3. Now, request a public certificate by selecting the Request a public certificate option, then click on the Request a certificate button. Since your website will be available on the Internet, you must have a public certificate that clients trust.

Requesting a Public Certificate

4. Enter the domain name you registered earlier, like example.com, as shown below.

Inputting Domain Name(s) in ACM

5. Now, validate the certificate request ACM provides you by selecting the DNS validation option, like the image below. DNS validation will force you to create a CNAME record to the DNS configuration of your domain to ensure you own the domain.

You can also choose the Email validation option if you don’t have permission to update your domain’s DNS zone.

Choosing Domain Validation Method

6. Next, do not add any tags and click Review. You could add tags here if you’d like to organize these resources based on an organizational structure.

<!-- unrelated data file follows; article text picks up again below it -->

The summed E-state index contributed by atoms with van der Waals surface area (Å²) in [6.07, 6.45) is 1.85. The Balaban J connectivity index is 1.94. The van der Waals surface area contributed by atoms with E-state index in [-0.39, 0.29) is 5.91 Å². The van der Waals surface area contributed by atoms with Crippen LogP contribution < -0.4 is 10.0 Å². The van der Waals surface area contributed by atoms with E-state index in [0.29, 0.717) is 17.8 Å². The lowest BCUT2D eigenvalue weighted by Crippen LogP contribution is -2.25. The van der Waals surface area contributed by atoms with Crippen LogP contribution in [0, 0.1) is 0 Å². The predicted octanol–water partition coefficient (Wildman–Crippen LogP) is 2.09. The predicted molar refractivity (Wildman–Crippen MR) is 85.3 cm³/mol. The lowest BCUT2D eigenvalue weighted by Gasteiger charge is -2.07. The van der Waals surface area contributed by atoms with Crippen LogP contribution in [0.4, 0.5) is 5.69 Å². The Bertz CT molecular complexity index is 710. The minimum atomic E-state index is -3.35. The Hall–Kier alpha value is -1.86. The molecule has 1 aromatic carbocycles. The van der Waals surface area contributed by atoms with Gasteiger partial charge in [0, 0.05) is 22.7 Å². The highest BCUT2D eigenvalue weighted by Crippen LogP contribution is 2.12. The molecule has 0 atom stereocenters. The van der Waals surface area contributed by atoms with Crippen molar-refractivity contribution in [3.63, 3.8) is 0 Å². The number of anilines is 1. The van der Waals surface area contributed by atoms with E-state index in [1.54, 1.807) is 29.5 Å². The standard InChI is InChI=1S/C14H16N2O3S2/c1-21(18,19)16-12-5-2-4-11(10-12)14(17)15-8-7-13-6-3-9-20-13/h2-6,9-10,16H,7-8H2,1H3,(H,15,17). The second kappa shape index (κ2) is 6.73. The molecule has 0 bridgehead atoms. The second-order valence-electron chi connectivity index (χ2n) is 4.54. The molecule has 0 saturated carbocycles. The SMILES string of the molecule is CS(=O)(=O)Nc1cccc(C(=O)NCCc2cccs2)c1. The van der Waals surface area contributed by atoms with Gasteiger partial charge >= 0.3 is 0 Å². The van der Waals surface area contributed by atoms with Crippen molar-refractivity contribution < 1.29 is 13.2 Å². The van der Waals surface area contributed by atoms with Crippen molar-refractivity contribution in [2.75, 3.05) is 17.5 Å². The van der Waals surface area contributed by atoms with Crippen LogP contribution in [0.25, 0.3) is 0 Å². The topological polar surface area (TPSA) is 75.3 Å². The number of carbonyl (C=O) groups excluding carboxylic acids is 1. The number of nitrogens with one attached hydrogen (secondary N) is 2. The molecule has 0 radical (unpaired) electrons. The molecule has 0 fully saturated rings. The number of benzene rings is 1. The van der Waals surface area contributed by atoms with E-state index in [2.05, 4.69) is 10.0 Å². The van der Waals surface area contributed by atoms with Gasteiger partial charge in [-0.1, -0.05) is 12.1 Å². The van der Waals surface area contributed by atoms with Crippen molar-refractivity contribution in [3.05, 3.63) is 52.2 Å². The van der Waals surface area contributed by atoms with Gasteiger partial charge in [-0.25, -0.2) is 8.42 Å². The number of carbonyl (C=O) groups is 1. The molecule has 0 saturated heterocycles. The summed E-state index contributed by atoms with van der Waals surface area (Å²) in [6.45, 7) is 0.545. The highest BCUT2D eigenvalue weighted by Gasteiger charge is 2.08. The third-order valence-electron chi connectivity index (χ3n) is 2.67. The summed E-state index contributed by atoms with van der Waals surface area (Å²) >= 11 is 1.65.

Leaving No Tags Added

7. Review your entries and if they are correct, submit the request by clicking on the Confirm and request button.

Reviewing Certificate Request Entries

After submitting the request, you’ll see the Request in progress notice shown below. The notice states that you will need to perform further action to complete the validation and approval of the certificate.

Viewing Certificate Request Status

8. Now, click on the right arrow icon beside the domain in the Domain column to expand the instructions to validate your domain.

You can see below, to validate the domain, you need to add a CNAME record to the DNS configuration of your domain. The name and the value for the record will be provided, and you’ll set up the record in the provider’s platform.

Setting up the record depends on the provider. But since you have created a hosted zone in Route 53 earlier, click on the Create record in Route 53 button. Doing so will automatically add the record to the hosted zone.

Creating CNAME Record in Route 53

9. Click on the Create button in the pop-up window to finalize creating the record in Route 53, as shown in the following image.

Confirming Creating CNAME Record in Route 53 in Hosted Zone